Editorial cartoonist Daryl Cagle published this strip.
Then he reran it.
Spot the difference? To Ann Telnaes, this is “a clear case of a cartoon syndicate trying to maximize profits by offering the same artwork but changing a few words to address both ideological sides of an issue. An editorial cartoon is supposed to have a clear point of view.”
Daryl Cagle responds: "I remember when the Miranda decision came down in the 1960′s, on a 5-4 vote. It was controversial for a long time; the only area of the law where “ignorance of the law is no excuse” didn’t hold true. I got a large enough sampling of e-mails in response to the cartoon (and you can see from the Facebook comments as well) that I realized the Miranda decision no longer seems to be controversial – Miranda warning to the suspect with the suspect’s overall civil rights; I’ve come to the conclusion that this is a good thing."
Balls to all of this. The change doesn't address the other "ideological side"; it just illustrates the fundamental meaningless of the strip's emotionally triggering bucketful of images and words. Why stop at publishing it only twice? It could support any punchline just as well.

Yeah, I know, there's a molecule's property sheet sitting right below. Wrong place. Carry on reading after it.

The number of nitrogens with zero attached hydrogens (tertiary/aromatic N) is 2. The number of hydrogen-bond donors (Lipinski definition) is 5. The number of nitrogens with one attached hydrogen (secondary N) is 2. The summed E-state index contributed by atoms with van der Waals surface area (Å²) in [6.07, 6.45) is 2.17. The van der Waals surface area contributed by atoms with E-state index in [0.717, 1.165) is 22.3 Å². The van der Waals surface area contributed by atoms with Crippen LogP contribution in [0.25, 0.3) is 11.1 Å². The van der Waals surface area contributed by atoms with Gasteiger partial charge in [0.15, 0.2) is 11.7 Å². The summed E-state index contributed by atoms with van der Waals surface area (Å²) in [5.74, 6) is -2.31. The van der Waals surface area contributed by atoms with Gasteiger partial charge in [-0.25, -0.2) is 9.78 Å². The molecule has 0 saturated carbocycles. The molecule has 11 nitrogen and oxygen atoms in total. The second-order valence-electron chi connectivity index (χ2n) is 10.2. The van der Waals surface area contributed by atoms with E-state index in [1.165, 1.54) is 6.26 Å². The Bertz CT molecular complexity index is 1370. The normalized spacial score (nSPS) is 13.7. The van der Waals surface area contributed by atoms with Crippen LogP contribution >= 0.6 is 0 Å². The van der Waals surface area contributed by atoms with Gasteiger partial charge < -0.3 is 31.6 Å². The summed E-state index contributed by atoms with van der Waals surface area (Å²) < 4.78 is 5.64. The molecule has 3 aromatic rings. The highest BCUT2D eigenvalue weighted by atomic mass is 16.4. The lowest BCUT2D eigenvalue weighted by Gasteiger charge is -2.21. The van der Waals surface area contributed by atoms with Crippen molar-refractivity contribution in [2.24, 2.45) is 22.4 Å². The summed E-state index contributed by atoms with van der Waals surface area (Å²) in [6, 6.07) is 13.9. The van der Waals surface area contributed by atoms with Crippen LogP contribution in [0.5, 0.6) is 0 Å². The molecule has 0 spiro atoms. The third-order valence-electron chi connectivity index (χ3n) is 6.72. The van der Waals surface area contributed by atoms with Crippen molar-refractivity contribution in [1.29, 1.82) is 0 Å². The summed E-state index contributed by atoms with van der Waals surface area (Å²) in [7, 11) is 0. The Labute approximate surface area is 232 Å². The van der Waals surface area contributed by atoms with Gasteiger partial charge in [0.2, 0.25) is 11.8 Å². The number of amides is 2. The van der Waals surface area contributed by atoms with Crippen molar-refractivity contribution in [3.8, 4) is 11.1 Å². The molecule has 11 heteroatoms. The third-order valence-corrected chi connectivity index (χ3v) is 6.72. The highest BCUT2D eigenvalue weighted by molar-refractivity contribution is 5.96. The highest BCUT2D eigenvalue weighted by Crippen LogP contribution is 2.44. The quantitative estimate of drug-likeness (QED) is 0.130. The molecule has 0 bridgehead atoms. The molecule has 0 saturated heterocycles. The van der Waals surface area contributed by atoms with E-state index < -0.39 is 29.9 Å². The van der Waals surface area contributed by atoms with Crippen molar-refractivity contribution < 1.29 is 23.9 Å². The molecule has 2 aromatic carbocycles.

If you are worried about the hard times your profession suffers, I tell you right now that the very last thing you should be doing is publishing work that could be randomly generated by computers.
I asked Amy Parness, the co-founder of Sparkle Labs, maker of fantastic educational electronics kits, to write a Medium post about gender and the business of being a maker business person. Her terrific essay calls out the problems with “pink girly engineering kits.” From Medium:
Zero UI is the new term for “invisible interfaces”—what happens in the future when all the clicking and tapping and typing is history: “If you look at the history of computing, starting with the jacquard loom in 1801, humans have always had to interact with machines in a really abstract, complex way.” [Fast Company]
CEO Dick Costolo will resign, to be replaced in the interim by Jack Dorsey
The Lytro Illum dares to be different, boasting even more robust features than its first generation predecessor and a sleek design reminiscent of professional DSLRs. What’s so cool about it? Most cameras capture the position of light rays, producing a statoc 2D image.
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